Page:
Diuretic Strategies in Acute Decompensated Heart Failure: A Narrative Review

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Can J Hosp Pharm. 2024 Jan 10;77(1):e3323. doi: 10.4212/cjhp.3323. eCollection 2024.


BACKGROUND: Heart failure is a common condition with considerable associated costs, morbidity, and mortality. Patients often present to hospital with dyspnea and edema. Inadequate inpatient decongestion is an important contributor to high readmission rates. There is little evidence concerning diuresis to guide clinicians in caring for patients with acute decompensated heart failure. Contemporary diuretic strategies have been defined by expert opinion and older landmark clinical trials.

OBJECTIVE: To present a narrative review of contemporary recommendations, along with their underlying evidence and pharmacologic rationale, for diuretic strategies in inpatients with acute decompensated heart failure.

DATA SOURCES: PubMed, OVID, and Embase databases were searched from inception to December 22, 2022, with the following search terms: heart failure, acute heart failure, decompensated heart failure, furosemide, bumetanide, ethacrynic acid, hydrochlorothiazide, indapamide, metolazone, chlorthalidone, spironolactone, eplerenone, and acetazolamide.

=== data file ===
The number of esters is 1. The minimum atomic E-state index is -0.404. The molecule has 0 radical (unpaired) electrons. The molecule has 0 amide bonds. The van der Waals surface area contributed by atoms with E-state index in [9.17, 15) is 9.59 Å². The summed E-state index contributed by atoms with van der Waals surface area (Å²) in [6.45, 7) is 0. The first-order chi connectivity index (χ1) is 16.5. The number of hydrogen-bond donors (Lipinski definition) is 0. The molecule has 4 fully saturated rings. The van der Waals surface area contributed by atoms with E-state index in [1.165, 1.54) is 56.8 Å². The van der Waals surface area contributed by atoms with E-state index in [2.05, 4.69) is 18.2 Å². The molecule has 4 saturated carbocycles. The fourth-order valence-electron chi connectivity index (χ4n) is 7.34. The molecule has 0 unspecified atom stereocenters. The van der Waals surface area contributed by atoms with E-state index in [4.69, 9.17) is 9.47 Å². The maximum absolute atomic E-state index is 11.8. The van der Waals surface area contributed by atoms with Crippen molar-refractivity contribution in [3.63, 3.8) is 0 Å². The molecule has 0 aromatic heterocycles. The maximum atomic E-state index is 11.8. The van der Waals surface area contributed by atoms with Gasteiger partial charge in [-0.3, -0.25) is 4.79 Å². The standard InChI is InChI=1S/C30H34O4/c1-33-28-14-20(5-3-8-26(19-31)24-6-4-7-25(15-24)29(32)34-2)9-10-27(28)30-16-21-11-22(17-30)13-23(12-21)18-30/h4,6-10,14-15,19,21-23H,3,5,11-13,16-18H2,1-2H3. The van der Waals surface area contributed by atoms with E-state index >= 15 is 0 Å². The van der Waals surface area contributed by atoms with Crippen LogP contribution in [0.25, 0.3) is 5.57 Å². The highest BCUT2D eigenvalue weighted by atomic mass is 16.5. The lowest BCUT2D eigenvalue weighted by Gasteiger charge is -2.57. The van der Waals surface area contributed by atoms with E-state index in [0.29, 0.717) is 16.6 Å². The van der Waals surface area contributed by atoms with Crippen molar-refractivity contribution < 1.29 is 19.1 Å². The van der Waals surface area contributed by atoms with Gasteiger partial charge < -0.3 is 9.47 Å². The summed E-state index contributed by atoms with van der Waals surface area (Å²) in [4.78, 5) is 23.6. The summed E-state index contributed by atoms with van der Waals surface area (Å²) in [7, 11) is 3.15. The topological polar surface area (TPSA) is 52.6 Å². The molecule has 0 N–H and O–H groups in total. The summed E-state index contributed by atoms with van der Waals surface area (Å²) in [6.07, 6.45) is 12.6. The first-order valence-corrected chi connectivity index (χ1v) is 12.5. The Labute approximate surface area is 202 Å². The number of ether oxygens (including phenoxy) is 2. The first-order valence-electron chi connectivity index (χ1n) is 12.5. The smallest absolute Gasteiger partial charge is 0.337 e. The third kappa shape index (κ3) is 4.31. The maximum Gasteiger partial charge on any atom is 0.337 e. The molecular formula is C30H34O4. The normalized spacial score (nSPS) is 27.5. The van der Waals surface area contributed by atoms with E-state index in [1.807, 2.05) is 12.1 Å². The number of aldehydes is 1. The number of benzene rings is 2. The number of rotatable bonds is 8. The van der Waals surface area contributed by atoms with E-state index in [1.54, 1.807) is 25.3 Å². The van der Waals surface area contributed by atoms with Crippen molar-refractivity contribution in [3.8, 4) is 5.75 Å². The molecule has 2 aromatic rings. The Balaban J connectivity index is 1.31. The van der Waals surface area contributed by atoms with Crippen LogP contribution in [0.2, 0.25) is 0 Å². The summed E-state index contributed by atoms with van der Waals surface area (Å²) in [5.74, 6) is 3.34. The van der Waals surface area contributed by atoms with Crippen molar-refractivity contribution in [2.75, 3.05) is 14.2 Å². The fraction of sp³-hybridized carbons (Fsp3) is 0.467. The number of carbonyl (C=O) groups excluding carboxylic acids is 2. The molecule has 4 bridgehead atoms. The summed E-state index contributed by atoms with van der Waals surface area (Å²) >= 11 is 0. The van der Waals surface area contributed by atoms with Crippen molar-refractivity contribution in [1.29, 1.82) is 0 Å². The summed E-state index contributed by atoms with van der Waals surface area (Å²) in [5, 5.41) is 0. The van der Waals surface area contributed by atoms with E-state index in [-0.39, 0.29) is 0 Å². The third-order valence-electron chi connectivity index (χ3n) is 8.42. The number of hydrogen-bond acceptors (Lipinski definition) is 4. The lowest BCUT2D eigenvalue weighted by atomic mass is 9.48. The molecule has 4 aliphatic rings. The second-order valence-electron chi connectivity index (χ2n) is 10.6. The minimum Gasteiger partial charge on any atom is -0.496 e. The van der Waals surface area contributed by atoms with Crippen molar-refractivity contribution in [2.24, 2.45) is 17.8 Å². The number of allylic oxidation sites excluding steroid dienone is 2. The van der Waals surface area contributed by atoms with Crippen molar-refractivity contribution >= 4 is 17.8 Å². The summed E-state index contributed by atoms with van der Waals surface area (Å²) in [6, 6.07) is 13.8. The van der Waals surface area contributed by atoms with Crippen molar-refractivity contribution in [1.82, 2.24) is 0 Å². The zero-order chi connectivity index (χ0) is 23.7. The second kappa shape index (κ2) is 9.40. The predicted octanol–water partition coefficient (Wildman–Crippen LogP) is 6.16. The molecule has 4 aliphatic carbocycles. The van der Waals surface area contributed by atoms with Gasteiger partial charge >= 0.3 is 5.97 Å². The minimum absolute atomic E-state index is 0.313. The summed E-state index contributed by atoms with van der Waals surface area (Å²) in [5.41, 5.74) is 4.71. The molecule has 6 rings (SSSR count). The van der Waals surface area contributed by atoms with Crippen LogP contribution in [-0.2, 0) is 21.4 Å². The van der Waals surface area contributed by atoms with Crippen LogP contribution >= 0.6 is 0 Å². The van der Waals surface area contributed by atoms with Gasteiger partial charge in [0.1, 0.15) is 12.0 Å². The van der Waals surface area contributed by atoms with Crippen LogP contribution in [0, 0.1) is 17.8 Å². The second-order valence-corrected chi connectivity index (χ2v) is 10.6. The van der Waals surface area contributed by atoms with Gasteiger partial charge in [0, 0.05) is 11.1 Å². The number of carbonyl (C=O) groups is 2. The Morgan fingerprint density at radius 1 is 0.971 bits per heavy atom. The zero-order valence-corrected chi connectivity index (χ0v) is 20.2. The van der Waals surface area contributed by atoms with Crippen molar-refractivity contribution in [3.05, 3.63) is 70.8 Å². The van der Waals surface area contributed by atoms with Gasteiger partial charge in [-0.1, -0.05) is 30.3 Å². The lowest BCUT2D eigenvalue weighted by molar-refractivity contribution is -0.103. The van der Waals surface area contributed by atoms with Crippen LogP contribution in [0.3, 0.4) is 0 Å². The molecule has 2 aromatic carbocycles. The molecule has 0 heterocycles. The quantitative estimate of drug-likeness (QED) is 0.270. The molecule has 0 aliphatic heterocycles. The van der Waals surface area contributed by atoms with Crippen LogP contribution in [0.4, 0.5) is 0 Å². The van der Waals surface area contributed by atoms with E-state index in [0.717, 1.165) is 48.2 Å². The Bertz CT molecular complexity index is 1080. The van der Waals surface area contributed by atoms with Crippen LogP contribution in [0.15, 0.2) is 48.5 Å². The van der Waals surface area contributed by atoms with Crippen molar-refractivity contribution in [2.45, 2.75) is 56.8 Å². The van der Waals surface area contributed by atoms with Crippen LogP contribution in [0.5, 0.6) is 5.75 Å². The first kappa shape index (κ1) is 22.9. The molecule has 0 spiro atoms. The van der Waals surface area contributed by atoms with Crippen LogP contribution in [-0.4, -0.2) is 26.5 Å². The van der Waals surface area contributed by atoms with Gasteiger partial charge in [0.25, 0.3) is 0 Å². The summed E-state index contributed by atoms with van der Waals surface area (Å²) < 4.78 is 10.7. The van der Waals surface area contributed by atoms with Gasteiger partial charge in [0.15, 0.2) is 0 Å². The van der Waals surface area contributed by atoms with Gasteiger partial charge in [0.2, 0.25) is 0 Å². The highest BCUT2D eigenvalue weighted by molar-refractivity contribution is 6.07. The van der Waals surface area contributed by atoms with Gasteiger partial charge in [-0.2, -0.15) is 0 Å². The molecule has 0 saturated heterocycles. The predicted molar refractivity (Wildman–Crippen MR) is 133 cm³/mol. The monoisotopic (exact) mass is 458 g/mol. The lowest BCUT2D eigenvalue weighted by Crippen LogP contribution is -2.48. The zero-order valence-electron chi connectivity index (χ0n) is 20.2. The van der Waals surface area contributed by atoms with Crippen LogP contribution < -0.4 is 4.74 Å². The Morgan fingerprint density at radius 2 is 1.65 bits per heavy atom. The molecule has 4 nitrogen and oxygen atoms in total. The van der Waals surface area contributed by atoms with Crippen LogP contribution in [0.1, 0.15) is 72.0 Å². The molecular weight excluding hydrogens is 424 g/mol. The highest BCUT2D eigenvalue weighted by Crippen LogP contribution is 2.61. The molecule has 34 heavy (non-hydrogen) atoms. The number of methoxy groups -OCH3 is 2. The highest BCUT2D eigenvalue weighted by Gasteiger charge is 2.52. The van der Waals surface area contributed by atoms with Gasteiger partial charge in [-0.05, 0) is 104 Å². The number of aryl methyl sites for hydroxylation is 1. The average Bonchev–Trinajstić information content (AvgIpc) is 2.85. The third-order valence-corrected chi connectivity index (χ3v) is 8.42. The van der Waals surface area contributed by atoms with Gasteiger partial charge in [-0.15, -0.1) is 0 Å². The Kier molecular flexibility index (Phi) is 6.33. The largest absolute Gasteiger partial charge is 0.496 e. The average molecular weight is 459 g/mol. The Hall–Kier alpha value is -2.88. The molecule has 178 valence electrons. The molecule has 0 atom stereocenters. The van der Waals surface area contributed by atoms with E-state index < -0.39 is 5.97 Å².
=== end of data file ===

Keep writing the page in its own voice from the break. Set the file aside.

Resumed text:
STUDY SELECTION: Randomized controlled trials and systematic reviews involving at least 100 adult patients (> 18 years) were included. Trials involving torsemide, chlorothiazide, and tolvaptan were excluded.

DATA SYNTHESIS: Early, aggressive administration of a loop diuretic has been associated with expedited symptom resolution, shorter length of stay, and possibly reduced mortality. Guidelines make recommendations about dose and frequency but do not recommend any particular loop diuretic over another; however, furosemide is most commonly used. Guidelines recommend that the initial furosemide dose (on admission) be 2-2.5 times the patient's home dose. A satisfactory diuretic response can be defined as spot urine sodium content greater than 50-70 mmol/L at 2 hours; urine output greater than 100-150 mL/h in the first 6 hours or 3-5 L in 24 hours; or a change in weight of 0.5-1.5 kg in 24 hours. If congestion persists after the maximization of loop diuretic therapy over the first 24-48 hours, an adjunctive diuretic such as thiazide or acetazolamide should be added. If decongestion targets are not met, continuous infusion of furosemide may be considered.

CONCLUSIONS: Heart failure with congestion can be managed with careful administration of high-dose loop diuretics, supported by thiazides and acetazolamide when necessary. Clinical trials are underway to further evaluate this strategy.

PMID:38204501 | PMC:PMC10754413 | DOI:10.4212/cjhp.3323

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